5 Unique Cafés Around The World You Need To Visit

– by Brendan Reid, Editor –


Many types of businesses, such as cafés, have lost their individuality, becoming international conglomerates. And to be fair, most people would seem to prefer sticking to the chains they know than try someplace new. As a result, independent business owners are resorting to zany strategies to get people’s attention. Think you’ve seen it all? Think again! Here are five of the most unique cafés around the world. Make sure to visit them as you travel.

1. Dreamy Camera Café, South Korea


The calming atmosphere of the Dreamy Camera Café.

Located in the South Korean county of Yangpyeong, the Dreamy Camera Café is the brainchild of Park Sung-hwan and Kwak Myung-hee. It is shaped like a massive Rolleiflex twin lens camera, with the two lenses being giant windows that overlook the countryside. The café is as much a museum for vintage cameras as it is a coffee shop, and the owners encourage visitors to contribute to the atmosphere by taking photos with instant film, recording their dreams on the edges, and pinning them on the walls.

2. Fukuro No Mise, Tokyo


A few of the residents of Fukuro No Mise.

You’ve heard of cat cafés, but have you heard of owl cafés? The prospect seems too ridiculous to believe, but Fukuro No Mise in Tokyo Japan is exactly that. Throughout the café are perches and cages full of owls of all different shapes, sizes, and breeds. The owls are tame and socialized, can be patted and handled and are about as adorable as friendly as birds of prey can be. As you can imagine, Fukuro No Mise (which literally translates to “Café of Owls”) is a very popular spot. Visitors can only stay for one hour at a time, which results in a line up out the door almost every day.

3. Chillout Ice Lounge, Dubai


The frigid interior of the Chillout Ice Lounge.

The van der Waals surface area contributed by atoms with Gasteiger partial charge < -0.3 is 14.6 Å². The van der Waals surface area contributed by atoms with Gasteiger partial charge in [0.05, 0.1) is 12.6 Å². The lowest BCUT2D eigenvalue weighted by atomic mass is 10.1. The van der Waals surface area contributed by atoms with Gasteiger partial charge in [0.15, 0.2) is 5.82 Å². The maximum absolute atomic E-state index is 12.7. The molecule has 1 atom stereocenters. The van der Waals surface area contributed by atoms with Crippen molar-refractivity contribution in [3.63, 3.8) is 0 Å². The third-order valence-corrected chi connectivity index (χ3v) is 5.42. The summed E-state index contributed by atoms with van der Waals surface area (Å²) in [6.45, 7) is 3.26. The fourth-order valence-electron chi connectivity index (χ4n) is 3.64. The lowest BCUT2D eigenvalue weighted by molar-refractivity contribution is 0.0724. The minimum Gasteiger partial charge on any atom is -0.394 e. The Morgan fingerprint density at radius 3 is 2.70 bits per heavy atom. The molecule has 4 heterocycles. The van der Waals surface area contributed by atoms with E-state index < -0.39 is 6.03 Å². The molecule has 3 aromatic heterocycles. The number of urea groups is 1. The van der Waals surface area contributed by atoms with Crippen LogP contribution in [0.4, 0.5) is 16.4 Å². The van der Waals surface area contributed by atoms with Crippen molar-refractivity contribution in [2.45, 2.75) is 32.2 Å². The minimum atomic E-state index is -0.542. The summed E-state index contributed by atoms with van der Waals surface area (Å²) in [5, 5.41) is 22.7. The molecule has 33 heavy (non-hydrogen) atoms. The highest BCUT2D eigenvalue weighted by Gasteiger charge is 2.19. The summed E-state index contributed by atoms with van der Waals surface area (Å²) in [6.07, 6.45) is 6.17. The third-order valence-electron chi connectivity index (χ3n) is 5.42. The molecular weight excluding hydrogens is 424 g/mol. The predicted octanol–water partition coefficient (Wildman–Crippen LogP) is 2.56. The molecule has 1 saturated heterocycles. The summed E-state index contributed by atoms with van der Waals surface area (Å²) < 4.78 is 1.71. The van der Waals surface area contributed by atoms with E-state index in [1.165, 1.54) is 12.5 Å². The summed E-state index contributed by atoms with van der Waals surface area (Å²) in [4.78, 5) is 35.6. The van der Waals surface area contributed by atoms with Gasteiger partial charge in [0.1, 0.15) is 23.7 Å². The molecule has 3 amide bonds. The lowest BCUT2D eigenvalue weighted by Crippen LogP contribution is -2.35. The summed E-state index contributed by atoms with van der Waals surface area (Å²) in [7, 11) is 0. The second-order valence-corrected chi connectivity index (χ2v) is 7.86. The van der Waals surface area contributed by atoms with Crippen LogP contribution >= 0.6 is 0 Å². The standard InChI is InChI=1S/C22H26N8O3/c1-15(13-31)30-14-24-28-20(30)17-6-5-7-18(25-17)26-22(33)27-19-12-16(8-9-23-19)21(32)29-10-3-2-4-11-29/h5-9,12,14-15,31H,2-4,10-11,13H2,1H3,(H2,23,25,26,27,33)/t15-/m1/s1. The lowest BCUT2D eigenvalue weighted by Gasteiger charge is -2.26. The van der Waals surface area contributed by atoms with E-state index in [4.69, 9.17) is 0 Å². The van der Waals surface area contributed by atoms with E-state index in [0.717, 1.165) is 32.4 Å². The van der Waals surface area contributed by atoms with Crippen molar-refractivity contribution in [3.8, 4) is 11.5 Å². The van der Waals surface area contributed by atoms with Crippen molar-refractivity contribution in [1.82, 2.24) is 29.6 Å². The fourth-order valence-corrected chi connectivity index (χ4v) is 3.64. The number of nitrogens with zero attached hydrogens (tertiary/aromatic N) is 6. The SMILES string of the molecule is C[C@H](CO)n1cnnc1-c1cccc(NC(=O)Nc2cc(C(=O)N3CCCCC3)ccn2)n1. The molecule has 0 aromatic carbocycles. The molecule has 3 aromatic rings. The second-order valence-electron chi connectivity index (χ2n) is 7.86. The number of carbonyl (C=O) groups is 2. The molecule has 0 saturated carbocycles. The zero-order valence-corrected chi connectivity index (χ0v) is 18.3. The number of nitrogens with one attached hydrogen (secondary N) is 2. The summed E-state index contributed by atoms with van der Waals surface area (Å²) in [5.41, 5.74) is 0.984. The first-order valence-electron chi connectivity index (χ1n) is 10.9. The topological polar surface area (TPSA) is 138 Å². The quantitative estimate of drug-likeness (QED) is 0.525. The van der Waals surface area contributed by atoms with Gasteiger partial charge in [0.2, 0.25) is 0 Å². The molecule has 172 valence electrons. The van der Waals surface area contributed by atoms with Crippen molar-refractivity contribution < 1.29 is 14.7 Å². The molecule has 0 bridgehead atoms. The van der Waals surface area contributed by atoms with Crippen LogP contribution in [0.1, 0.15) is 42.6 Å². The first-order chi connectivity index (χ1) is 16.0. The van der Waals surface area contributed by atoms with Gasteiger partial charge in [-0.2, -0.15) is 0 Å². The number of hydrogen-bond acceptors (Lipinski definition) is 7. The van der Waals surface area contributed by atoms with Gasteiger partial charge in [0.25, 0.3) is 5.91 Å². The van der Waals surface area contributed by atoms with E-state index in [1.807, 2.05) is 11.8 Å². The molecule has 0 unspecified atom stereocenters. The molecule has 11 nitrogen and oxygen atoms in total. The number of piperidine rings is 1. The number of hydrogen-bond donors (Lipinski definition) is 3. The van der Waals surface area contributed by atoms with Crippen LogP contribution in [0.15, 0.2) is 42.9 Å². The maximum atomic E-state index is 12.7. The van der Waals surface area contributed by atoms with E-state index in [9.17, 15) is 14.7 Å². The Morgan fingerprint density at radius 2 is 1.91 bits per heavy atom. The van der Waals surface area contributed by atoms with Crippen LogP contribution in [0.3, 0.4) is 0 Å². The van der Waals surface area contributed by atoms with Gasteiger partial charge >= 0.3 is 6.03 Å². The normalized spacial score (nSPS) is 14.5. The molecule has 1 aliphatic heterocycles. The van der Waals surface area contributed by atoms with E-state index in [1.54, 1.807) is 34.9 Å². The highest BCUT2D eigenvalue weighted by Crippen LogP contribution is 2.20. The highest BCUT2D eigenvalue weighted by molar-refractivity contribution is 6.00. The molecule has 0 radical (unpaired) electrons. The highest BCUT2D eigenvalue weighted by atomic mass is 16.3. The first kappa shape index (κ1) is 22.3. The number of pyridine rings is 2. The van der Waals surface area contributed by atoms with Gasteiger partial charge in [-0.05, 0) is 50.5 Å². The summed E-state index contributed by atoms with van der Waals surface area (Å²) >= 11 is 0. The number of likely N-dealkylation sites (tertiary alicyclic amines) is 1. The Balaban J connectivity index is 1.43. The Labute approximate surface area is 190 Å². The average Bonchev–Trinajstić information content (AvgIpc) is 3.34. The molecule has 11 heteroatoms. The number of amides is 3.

The Chillout Ice Lounge is the first subzero café in Dubai, and is a great place for visitors to escape the desert heat of the United Arab Emirates, which can be unbearable. Everything in the café is solid ice, from the couches to the chandeliers; it looks like something out of a James Bond movie. Visitors are given a winter jacket upon entry, and permitted to stay for only 40 minutes in the café. Coffee and hot chocolate are the encouraged beverages at the Chillout Ice Lounge, both to fend of the cold and to replicate the alpine experience.

4. Big Knit Café, Bangkok


Some of the wool selection in the Big Knit Café.

The Big Knit Café in Thailand offers a unique, hands-on experience for its visitors. The café walls are lined with colorful yarn and knitting supplies, and you are encouraged to create a new garment while you sip on your tea. The Big Knit offers a cozy atmosphere to go along with its knitting classes and tutorials for the uninitiated. It also sells knitting and embroidery supplies, and is successfully reintroducing an old hobby to a new generation.

5. Disaster Café, Spain


The unassuming exterior of the Disaster Café.

There are few places as bizarre and intriguing as The Disaster Café in Lloret de Mar, Spain. The upper level is an alien-themed restaurant for kids, but if you go to the floor below, you will be in the earthquake zone. Most people wouldn’t want to live through a 7.8 magnitude earthquake during their coffee break, but the Disaster Café replicates one every hour. Staff wear construction helmets and boots, and the plates and cups are heavier then usual, but spilled drinks are inevitable during the simulated disaster. If you’ve wondered what it feels like to have the Earth shift beneath your feet over tea, the Disaster Café might be the place for you.